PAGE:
The SUISA Board with its 15 members makes up the governing body in charge of steering and overseeing the Cooperative Society. Its members represent Switzerland’s various musical repertoires, professions and language regions. All Board members are also active in one of the three Board Committees.
On 22 June 2017, one day ahead of SUISA’s General Assembly, the members of the Committee for Tariffs and Distribution, and after that, the Committee for Organisation and Communication gathered for their meetings. The main Board held its own session in the afternoon of that day, its members listened to updates, held discussions and cast decisions.
At the end of the business year, BDO, SUISA’s auditors, created two reports: The explanatory report for the Swiss Federal Institute of Intellectual Property, the supervisory authority of the Swiss collective management organisations; and the comprehensive report for the Board. The latter is instrumental for detecting potential for improvement and to deduce the relevant measures that need to be taken.
New staff regulations
The staff regulations for SUISA employees has been updated in 2013 for the last time. Since then, quite a bit has changed. Changes in labour legislation required that executive staff should log their times, provisions for continued pay in cases of illness had to be adapted, the regulations for copyright concerning work output were extended, and the auditors of SUISA had demanded that an anti-corruption article should be implemented into the staff regulations.
Parallel to these changes, the strict attendance times of old were replaced by so-called service times. Flexible working times help employees to get a better work-life balance. SUISA can balance workload peaks better with this new model. Members and customers will hardly notice any changes. The service times correspond with the previous opening times. During these opening times, staff members can be contacted and all service ranges offered are ensured.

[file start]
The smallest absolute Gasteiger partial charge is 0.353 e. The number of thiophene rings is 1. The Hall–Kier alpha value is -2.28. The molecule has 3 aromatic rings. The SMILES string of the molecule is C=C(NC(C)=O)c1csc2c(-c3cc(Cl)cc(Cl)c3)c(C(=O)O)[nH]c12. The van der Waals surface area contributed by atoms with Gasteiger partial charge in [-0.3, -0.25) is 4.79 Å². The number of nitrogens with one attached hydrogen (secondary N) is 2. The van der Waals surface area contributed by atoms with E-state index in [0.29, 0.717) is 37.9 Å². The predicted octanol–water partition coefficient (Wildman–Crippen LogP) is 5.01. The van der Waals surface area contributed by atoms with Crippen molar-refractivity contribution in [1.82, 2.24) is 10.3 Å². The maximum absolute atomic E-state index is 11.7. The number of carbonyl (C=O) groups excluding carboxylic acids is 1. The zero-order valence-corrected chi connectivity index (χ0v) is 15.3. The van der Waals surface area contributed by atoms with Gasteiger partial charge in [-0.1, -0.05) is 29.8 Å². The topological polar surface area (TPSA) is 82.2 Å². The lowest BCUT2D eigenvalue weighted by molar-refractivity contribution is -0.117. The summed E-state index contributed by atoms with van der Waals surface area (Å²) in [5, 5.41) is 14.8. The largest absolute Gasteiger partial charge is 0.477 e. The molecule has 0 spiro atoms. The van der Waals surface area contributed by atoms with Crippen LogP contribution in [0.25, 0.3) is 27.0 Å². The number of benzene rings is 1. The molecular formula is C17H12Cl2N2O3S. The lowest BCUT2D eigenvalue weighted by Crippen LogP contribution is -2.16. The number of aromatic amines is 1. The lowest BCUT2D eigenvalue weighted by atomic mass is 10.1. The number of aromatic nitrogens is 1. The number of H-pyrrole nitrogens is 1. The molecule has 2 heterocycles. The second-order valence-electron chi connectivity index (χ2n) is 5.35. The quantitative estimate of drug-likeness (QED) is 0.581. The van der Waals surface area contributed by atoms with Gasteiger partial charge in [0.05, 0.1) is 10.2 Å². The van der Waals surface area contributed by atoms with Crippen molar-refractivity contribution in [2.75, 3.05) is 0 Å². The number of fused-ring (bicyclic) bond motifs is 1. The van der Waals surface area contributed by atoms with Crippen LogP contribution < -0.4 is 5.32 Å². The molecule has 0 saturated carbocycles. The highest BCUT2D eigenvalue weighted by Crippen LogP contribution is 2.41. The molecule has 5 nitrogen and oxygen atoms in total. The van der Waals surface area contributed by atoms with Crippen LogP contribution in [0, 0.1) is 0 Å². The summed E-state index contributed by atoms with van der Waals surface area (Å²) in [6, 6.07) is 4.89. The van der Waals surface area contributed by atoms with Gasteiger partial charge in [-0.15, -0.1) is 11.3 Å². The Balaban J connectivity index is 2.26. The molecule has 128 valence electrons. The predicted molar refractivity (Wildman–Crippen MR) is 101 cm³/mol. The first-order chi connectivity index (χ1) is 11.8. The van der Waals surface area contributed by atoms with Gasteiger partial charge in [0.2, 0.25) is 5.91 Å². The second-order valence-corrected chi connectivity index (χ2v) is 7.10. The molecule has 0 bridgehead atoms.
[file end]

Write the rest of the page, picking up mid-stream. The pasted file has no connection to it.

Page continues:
The Board has ratified the new staff regulations. SUISA thus holds a set of rules which caters for the developments in human resources management and helps it to remain an attractive employer.
SRG SSR and public service
As already reported, public and political pressure on the public service has been growing. Restrictions or possibly the axing of the latter would have grave consequences for Swiss music creators – not just in terms of financial income. They would lose an important platform for their music and reports about related issues.
The Board has adopted a resolution to be presented at the General Assembly. SUISA members thus request Swiss Parliament members to consider the role of the reception fee-financed broadcasters when they discuss the “No Billag” initiative and when they contemplate the restrictions regarding SRG SSR in order not to weaken the position of the broadcaster. The text of the resolution can be read on the SUISA webpage and can also be electronically signed there.
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